• To create awareness on issues like literary, employment, technology, credit, marketing, innovation, skill development and rights among women.
  • To promote and practice the idea of gender equality.
  • To work towards the well being of women and focus on their development.
  • AICTE was setup in 1945 as a national level apex advisory body. It’s purpose was to conduct a survey on the facilities available for technical education and to promote the development in the country in coordinated and integrated manner.

Who won the war over Karabakh?

Paper:

Mains: G.S. II International Relations

Why in news?

Armenia and Azerbaijan agreed to end fighting in a deal brokered by Russia.

Key details

  • After six weeks of fierce fighting, Armenia and Azerbaijan agreed to end military operations in and around Nagorno Karabakh in a ceasefire brokered by Russian President Vladimir Putin.
  • In 1991 when the Soviet Union collapsed, the newly independent Armenia and Azerbaijan went to war over Nagorno Karabakh, which had been an autonomous region within Azerbaijan during the Soviet years.
  • Armenians have made historical claims over the enclave, which is largely populated by ethnic Armenians.
  • By the time the all out war came to an end in 1994, Armenia had captured Nagorno Karabakh and seven surrounding districts from Azeri forces.
  • In September, Azerbaijan President Ilham Aliyev launched the offensive vowing to take back Nagorno Karabakh and other Armenian occupied districts.
  • In six weeks, Azeri forces, backed by Turkey supplied armed drones and other equipment, cut through Armenian defences and retook territories.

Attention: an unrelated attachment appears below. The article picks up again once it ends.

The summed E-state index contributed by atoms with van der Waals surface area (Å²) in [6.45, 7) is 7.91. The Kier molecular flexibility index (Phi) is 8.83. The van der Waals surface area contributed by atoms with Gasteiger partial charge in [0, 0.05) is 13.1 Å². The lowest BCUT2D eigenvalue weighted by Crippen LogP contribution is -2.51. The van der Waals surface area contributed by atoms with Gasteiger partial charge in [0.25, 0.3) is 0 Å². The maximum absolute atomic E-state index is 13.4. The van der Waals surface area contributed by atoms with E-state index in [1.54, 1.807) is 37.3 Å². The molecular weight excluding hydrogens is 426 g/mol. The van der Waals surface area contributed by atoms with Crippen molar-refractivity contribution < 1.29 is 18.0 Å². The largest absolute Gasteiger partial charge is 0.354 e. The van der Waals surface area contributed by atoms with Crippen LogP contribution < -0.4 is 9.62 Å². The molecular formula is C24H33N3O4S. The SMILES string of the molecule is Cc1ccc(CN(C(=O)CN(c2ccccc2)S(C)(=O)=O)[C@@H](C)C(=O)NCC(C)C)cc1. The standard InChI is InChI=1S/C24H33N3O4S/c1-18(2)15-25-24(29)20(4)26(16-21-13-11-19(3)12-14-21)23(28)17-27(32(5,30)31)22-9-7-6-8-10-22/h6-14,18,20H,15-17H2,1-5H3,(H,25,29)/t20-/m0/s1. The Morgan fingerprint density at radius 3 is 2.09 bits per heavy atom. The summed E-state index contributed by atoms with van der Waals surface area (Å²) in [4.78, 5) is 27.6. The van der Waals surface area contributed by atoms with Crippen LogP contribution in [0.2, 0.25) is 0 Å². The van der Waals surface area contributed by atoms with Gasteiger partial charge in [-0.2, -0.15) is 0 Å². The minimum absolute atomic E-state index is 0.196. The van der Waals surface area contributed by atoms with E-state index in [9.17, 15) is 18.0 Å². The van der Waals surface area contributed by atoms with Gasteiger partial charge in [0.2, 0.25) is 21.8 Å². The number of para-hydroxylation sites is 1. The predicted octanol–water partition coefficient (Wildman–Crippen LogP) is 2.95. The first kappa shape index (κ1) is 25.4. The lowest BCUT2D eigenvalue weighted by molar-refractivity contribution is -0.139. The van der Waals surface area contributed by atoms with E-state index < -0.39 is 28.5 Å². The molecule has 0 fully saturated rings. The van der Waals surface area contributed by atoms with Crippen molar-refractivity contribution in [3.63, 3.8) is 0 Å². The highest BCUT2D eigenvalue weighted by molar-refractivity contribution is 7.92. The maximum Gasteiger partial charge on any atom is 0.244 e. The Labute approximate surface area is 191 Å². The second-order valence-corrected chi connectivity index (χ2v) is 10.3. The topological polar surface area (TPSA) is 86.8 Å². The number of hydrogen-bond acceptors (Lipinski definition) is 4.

• Russia, which has a security agreement with Armenia, remained neutral in the early days of the war when Turkey threw its weight behind Azerbaijan.
  • When Azerbaijan defeated Armenian troops and captured territories, Armenian Prime Minister Nikol Pashinyan sought Russian help.
  • But President Vladimir Putin said the security guarantee is for Armenia, not for the Armenians in Nagorno Karabakh.
  • But Russia was apparently concerned about the rapid change in the status quo and the more assertive security role Turkey was playing in its backyard.
  • By the third week of October, Russia established small military outposts along the Armenian border, apparently to prevent the conflict being spilling into mainland Armenia.
  • Putin accepted Azerbaijan’s victory (as the ceasefire allows Azeri troops to take control of the territories they have seized) but prevented a total defeat of Armenia. Under pressure from a decisive Moscow, both sides agreed to cease the operations.
  • According to the ceasefire, Armenia agreed to withdraw its troops from much of the territories around Nagorno Karabakh.
  • That Russia could enforce the ceasefire and keep Turkey and western countries out of the final talks shows that Moscow remains a dominant power in the South Caucasus.